Frozen section

Last staff update: 2 February 2023 (update in progress)

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PubMed Search: Frozen section pancreas

Hulya Sahin Ozkan, M.D.
Olca Basturk, M.D.
Page views in 2023 to date: 97
Cite this page: Sahin Ozkan H, Basturk O. Frozen section. website. Accessed March 22nd, 2023.
Definition / general
  • This topic describes frozen section (intraoperative consultation) procedures for pancreaticoduodenectomy and distal pancreatectomy specimens
  • Essential clinical history: none
  • Frozen section for primary diagnosis:
    • Preoperative diagnostic modalities have mostly replaced frozen section practice for primary diagnosis
    • However, it is still performed on occasional cases when the preoperative cytology or biopsy was inconclusive or when there are unusual intraoperative findings (Arch Pathol Lab Med 2022;146:84)
  • Frozen section for distant metastasis:
    • Since presence of any distant metastasis means unresectable disease for pancreatic ductal adenocarcinoma (PDAC) cases, surgeons may send suspected tissues (e.g., liver, peritoneum, distant lymph nodes, etc.) for frozen section examination
    • If it reveals metastasis, the procedure will most likely be aborted (J Clin Pathol 2007;60:975)
  • Frozen section for margin status:
    • Main purpose for this request is to evaluate the completeness of the resection (Ann Surg Oncol 2013;20:3626)
    • If the margin (i.e., pancreatic parenchyma / duct, biliary duct) is positive, the surgeon will resect additional tissue to achieve a clear margin
    • For the pathologist, the main question is whether there is an invasive carcinoma or high grade dysplasia in the margin or not
    • Presence of low grade dysplasia does not require further resection
  • Frozen section for intraductal neoplasms:
    • Sometimes surgeons may request intraoperative examination of an intraductal neoplasm to investigate if there is high grade dysplasia or invasive carcinoma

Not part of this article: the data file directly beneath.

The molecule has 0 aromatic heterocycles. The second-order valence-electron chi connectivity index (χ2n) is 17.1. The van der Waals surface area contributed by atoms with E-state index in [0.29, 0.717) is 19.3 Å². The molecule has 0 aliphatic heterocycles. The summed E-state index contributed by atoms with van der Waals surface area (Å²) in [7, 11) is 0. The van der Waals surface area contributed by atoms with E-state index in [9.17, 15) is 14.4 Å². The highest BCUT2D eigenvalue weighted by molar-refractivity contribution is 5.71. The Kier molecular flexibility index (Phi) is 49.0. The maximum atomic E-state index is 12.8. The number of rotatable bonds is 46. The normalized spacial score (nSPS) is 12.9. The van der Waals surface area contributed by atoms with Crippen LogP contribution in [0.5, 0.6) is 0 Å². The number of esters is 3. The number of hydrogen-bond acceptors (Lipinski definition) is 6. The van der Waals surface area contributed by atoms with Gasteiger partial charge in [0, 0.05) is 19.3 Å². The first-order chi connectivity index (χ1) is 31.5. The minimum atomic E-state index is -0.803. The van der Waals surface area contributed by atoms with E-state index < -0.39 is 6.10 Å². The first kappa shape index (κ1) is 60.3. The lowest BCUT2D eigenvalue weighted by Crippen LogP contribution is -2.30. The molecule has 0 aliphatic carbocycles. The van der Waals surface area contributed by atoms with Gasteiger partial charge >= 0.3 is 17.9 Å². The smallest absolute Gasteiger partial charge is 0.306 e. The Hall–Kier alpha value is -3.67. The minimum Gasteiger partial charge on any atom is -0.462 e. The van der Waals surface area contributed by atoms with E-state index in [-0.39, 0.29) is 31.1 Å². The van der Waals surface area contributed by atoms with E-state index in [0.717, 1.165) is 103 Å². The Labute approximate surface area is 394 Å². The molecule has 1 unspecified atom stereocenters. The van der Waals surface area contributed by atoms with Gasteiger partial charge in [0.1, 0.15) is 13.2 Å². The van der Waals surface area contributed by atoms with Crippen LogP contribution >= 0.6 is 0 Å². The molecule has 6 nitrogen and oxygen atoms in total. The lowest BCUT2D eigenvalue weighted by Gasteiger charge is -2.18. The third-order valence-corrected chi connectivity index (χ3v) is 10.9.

• However, both high grade dysplasia and invasive carcinoma are usually focal and an invasive carcinoma component may not be easy to identify grossly
    • Therefore, it is not possible to fully exclude high grade dysplasia or invasive carcinoma during the frozen section and a discrepancy may occur between frozen section and permanent assessment (Ann Surg 2016;263:162)
  • It can be challenging to differentiate pancreatic ductal adenocarcinoma from PanIN or a reactive process (e.g., chronic pancreatitis) in frozen section
  • Findings in favor of pancreatic ductal adenocarcinoma include:
  • Sometimes, low grade gastric-like mucinous epithelium may be identified in the pancreatic parenchyma margin
    • For such cases, it is difficult (if not impossible) and unnecessary to distinguish pancreatic intraepithelial neoplasia (PanIN) and intraductal papillary mucinous neoplasm (IPMN) during the intraoperative consultation
    • It is sufficient to document that there is no high grade dysplasia or invasive carcinoma in the margin; low grade mucinous epithelium is identified in the margin and differential diagnoses include low grade PanIN and low grade IPMN (Ann Surg Oncol 2013;20:3626)
Additional references
Board review style question #1
Which of the following is a typical reason for frozen section requests in the surgical management of pancreatic tumors?

  1. To evaluate a suspicious liver lesion
  2. To evaluate extranodal tumor extension in a metastatic peripancreatic lymph node
  3. To evaluate neoadjuvant treatment response
  4. To evaluate the histologic grade of the tumor
  5. To evaluate the mitotic index of the tumor
Board review style answer #1
A. To evaluate a suspicious liver lesion

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Reference: Pancreas - Frozen section
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